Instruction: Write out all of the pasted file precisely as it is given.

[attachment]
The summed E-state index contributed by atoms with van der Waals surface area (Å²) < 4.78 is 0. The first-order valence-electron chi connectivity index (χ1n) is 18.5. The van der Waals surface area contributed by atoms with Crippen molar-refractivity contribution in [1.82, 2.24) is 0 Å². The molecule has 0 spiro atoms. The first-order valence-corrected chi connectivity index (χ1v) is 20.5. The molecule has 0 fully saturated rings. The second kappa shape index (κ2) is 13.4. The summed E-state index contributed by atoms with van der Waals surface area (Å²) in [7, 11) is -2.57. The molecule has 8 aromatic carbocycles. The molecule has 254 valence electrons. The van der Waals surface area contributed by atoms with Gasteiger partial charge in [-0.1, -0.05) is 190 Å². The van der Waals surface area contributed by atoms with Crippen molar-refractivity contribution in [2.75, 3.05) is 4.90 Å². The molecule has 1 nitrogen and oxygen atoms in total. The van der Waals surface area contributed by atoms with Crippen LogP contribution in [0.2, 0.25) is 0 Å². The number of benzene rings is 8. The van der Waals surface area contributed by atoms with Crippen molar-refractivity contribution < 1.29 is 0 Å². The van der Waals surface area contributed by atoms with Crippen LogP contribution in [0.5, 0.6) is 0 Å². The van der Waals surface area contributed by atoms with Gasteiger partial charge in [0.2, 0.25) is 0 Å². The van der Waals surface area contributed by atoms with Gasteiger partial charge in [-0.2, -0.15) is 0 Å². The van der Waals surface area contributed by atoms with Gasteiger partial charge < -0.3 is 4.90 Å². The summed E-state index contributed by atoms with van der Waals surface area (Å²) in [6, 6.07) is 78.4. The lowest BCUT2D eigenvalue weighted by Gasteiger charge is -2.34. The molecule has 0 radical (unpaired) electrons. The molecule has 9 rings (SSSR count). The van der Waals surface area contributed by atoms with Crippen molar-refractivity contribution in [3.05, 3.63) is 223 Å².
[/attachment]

The summed E-state index contributed by atoms with van der Waals surface area (Å²) < 4.78 is 0. The first-order valence-electron chi connectivity index (χ1n) is 18.5. The van der Waals surface area contributed by atoms with Crippen molar-refractivity contribution in [1.82, 2.24) is 0 Å². The molecule has 0 spiro atoms. The first-order valence-corrected chi connectivity index (χ1v) is 20.5. The molecule has 0 fully saturated rings. The second kappa shape index (κ2) is 13.4. The summed E-state index contributed by atoms with van der Waals surface area (Å²) in [7, 11) is -2.57. The molecule has 8 aromatic carbocycles. The molecule has 254 valence electrons. The van der Waals surface area contributed by atoms with Gasteiger partial charge in [-0.1, -0.05) is 190 Å². The van der Waals surface area contributed by atoms with Crippen molar-refractivity contribution in [2.75, 3.05) is 4.90 Å². The molecule has 1 nitrogen and oxygen atoms in total. The van der Waals surface area contributed by atoms with Crippen LogP contribution in [0.2, 0.25) is 0 Å². The number of benzene rings is 8. The van der Waals surface area contributed by atoms with Crippen molar-refractivity contribution < 1.29 is 0 Å². The van der Waals surface area contributed by atoms with Crippen LogP contribution in [0.5, 0.6) is 0 Å². The van der Waals surface area contributed by atoms with Gasteiger partial charge in [0.2, 0.25) is 0 Å². The van der Waals surface area contributed by atoms with Gasteiger partial charge in [-0.2, -0.15) is 0 Å². The van der Waals surface area contributed by atoms with Gasteiger partial charge < -0.3 is 4.90 Å². The summed E-state index contributed by atoms with van der Waals surface area (Å²) in [6, 6.07) is 78.4. The lowest BCUT2D eigenvalue weighted by Gasteiger charge is -2.34. The molecule has 0 radical (unpaired) electrons. The molecule has 9 rings (SSSR count). The van der Waals surface area contributed by atoms with Crippen molar-refractivity contribution in [3.05, 3.63) is 223 Å².